I love a good sandwich. Specifically, I love a good Croque Monsieur. I’ve been thinking about making one since I got back from France this summer where I had not the best Croque Monsieur I have ever had but a pretty darned tasty one at Café Marly, overlooking the Pyramide du Louvre.
Basically a grilled ham and cheese sandwich with béchamel sauce, (no, it’s not JUST a grilled cheese sandwich with ham as many people seem to interpret it) it’s buttery and cheesy and most definitely a once-in-a-while treat… And therein lies the problem with Croques Monsieurs – they are just too tasty and no matter how hard you try, you can’t just eat a half a one. So my mission was, as I am wont to do with many dishes you see on this blog, to minify this.
As soon as I sat down to try to figure something interesting out (I didn’t just want to cut the slices of bread into four and call it a day), I remembered that a few years ago, I posted a grown up grilled cheese and tomato sandwich – based on a dish I first ate at the legendary Uraidla Aristologist restaurant (in the Adelaide Hills, where I was fortunate enough to dine a few times when I was way too young to really appreciate it). According to the State Library of South Australia website, The Aristologist was an innovative restaurant using fresh local produce ‘Tuscan style’ in the Adelaide hills in the 1980s and early 1990s, with chef Jennifer Hillier and Michael Symons, who wrote the interesting “One continuous picnic: a history of eating in Australia” (Adelaide: Duck Press, 1982). Something about fashioning bread into little cubes, brushing them with butter and baking them until crispy and then filling them with something delicious is a failproof recipe for success. And I’m pleased to report that it works for Croque Monsieurs as well, solving the dilemma of how to minify them in an interesting fashion.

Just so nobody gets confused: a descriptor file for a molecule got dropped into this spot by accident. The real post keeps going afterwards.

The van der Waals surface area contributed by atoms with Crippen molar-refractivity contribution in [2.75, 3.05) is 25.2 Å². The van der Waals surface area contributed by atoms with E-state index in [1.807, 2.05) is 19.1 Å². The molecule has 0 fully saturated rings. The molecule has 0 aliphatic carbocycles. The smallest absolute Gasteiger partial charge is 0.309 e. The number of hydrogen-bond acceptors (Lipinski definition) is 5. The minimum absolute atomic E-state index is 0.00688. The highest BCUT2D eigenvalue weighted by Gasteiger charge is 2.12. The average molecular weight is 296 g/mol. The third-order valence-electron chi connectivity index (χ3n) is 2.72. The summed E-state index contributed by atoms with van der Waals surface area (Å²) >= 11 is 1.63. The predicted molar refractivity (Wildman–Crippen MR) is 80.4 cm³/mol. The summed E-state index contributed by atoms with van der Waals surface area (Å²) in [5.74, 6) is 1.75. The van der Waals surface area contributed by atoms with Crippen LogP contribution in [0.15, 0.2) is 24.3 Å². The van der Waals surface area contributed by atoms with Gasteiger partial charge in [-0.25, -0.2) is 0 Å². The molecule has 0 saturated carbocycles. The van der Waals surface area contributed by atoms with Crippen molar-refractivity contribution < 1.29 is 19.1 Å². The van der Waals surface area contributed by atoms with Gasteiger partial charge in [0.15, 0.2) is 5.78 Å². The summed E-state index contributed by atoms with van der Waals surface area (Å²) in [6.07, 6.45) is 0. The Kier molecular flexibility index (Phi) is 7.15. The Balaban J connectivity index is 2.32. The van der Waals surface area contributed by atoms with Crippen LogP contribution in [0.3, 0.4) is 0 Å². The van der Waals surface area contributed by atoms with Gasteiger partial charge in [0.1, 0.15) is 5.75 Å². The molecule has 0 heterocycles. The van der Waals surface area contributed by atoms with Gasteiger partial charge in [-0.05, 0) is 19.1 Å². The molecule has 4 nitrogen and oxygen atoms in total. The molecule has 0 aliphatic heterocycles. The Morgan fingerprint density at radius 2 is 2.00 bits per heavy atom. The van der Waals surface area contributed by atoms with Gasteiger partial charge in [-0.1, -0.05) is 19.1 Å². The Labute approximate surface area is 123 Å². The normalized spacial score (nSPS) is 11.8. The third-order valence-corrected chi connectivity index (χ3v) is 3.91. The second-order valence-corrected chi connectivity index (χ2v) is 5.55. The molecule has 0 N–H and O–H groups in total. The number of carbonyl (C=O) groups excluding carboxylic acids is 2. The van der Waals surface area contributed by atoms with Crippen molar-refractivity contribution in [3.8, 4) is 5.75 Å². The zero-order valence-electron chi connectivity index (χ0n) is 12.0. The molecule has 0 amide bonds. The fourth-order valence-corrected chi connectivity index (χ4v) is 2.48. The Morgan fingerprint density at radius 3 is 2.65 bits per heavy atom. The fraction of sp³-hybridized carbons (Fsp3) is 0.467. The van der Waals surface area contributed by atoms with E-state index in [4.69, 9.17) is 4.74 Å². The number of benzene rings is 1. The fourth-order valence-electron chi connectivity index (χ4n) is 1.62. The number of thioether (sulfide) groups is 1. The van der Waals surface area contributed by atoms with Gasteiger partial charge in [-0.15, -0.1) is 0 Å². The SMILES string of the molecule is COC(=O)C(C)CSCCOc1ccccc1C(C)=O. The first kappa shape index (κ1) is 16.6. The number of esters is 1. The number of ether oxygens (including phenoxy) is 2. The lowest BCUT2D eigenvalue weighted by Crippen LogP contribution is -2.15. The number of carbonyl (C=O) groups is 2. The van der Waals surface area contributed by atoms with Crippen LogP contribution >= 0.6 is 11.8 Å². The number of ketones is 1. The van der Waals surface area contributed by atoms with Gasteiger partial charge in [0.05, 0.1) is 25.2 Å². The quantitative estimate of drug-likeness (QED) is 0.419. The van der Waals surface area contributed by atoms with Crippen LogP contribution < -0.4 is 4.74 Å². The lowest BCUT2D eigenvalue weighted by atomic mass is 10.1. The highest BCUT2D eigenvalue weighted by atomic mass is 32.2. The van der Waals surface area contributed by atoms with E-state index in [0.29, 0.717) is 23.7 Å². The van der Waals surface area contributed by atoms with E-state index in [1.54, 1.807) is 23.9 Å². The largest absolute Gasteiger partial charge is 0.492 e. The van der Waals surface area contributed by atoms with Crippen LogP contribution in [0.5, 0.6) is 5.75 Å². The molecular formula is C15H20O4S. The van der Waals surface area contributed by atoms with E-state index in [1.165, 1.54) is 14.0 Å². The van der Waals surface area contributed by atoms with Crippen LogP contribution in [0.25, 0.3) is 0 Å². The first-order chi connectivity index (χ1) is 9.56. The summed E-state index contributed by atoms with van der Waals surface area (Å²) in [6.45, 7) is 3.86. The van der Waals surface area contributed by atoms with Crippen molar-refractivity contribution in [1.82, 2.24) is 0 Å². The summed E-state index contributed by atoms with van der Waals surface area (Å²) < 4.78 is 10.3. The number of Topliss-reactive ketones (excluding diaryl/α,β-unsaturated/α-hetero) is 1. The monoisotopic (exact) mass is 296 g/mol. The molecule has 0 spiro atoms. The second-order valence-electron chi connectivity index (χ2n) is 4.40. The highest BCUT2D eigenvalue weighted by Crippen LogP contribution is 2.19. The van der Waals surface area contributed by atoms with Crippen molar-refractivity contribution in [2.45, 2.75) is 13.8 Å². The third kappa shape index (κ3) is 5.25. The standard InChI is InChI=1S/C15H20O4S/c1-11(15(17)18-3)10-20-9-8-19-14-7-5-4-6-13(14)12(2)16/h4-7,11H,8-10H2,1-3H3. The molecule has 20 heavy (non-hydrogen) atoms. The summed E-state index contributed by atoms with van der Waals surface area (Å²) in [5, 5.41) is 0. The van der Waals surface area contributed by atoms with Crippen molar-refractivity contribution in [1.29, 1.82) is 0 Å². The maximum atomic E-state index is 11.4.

My mum has the recipe for the “Cheese Filled Bread Cases” that she ripped out of a magazine way back in the 1990s and both the previous and this recipe are based on that. In trying to find somewhere to attribute, I did come across a very similar recipe for bread cases filled with béchamel sauce (and a cabernet paste – how intriguing!) but nowhere can I find the original recipe to link to. In any case, I have changed up the quantities slightly so the sauce is thicker than a béchamel (and the original recipe) – I like the thicker consistency for this type of 1-2 bite hors d’oeuvre.
I used the Ace Organic White Oval loaf but you can use any dense white loaf with a thin crust for this one.
- For the bread cases:
- 1 Ace Bakery Organic White Oval loaf, or any dense white loaf with thin crusts
- 125g butter, melted
- For the filling:
- 40g butter
- 40 flour
- 175mls milk
- 1 egg yolk
- 70g Gruyère or Swiss cheese, grated
- 1 tablespoon butter
- 3 slices ham, finely diced
- To make the bread cases:
- Pre-heat the oven to 350˚F.
- Prepare a baking tray with parchment paper.
- Slice crusts and ends off the bread to make the loaf rectangular.
- Cut approximately four thick slices then cut each slice into 4 even-sized cubes.
- Hollow out the centre of each cube (you can cut a square out of the top of the cube with kitchen scissors then scoop out the middle) to form a space for the filling.
- Brush each side of the cubes with the melted butter and bake for approximately 10 minutes until the cases are golden brown (keep an eye on them - they might be ready faster).
- Remove from oven and place on a cooling rack.
- To make filling:
- Bring the milk to a boil over high heat.
- Meanwhile in a separate pan, melt the butter, then add flour and cook over medium heat for about 2 minutes.
- Remove from heat and pour in the boiling milk, a little at a time, whisking to ensure a smooth consistency until the mixture thickens and all the milk is incorporated.
- Return to medium heat and, stirring with a wooden spoon, add the egg yolk, butter and cheese. Reserve a little of the cheese to sprinkle on top.
- Continue to stir vigorously until smooth and thick.
- Fill and bake the bread cases:
- Preheat oven to 400˚F.
- Place a pinch of the finely diced ham into the bottom of each bread case. Reserve a little to sprinkle on top of the cases.
- Top with the cheese sauce (you might have a little extra, don't try to use it all just for the sake of it) and a sprinkle of the reserved cheese and diced ham.
- Place the filled cases on the baking tray and bake until the filling is bubbling and golden on the top, approximately 5-7 minutes. If you like the top a little more golden, you can finish them under the broiler for a couple of minutes.
- Serve immediately and enjoy!
- Bon appétit.
The problem? Bet you can’t eat just one
WORLDWIDE giveaway: Clotilde Dusoulier’s The French Market Cookbook (she of Chocolate & Zucchini). Closes Wednesday September 25th at 6pm EST.